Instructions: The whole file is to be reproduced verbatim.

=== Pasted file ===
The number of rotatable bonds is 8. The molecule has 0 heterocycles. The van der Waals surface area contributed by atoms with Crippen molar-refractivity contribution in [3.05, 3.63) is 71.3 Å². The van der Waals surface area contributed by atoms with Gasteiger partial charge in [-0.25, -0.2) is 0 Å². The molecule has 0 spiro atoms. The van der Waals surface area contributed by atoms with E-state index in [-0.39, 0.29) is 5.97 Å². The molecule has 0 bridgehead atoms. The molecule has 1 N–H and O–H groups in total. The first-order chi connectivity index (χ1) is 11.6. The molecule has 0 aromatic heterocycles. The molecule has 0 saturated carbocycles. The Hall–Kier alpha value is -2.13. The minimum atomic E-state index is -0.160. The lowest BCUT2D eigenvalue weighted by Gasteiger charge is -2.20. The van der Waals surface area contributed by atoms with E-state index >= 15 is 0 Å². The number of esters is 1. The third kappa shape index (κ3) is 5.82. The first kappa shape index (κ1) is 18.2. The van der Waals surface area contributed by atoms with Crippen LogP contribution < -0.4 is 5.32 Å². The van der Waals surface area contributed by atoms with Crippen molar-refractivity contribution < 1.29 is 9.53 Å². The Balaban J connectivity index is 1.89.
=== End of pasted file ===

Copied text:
The number of rotatable bonds is 8. The molecule has 0 heterocycles. The van der Waals surface area contributed by atoms with Crippen molar-refractivity contribution in [3.05, 3.63) is 71.3 Å². The van der Waals surface area contributed by atoms with Gasteiger partial charge in [-0.25, -0.2) is 0 Å². The molecule has 0 spiro atoms. The van der Waals surface area contributed by atoms with E-state index in [-0.39, 0.29) is 5.97 Å². The molecule has 0 bridgehead atoms. The molecule has 1 N–H and O–H groups in total. The first-order chi connectivity index (χ1) is 11.6. The molecule has 0 aromatic heterocycles. The molecule has 0 saturated carbocycles. The Hall–Kier alpha value is -2.13. The minimum atomic E-state index is -0.160. The lowest BCUT2D eigenvalue weighted by Gasteiger charge is -2.20. The van der Waals surface area contributed by atoms with E-state index >= 15 is 0 Å². The number of esters is 1. The third kappa shape index (κ3) is 5.82. The first kappa shape index (κ1) is 18.2. The van der Waals surface area contributed by atoms with Crippen LogP contribution < -0.4 is 5.32 Å². The van der Waals surface area contributed by atoms with Crippen molar-refractivity contribution < 1.29 is 9.53 Å². The Balaban J connectivity index is 1.89.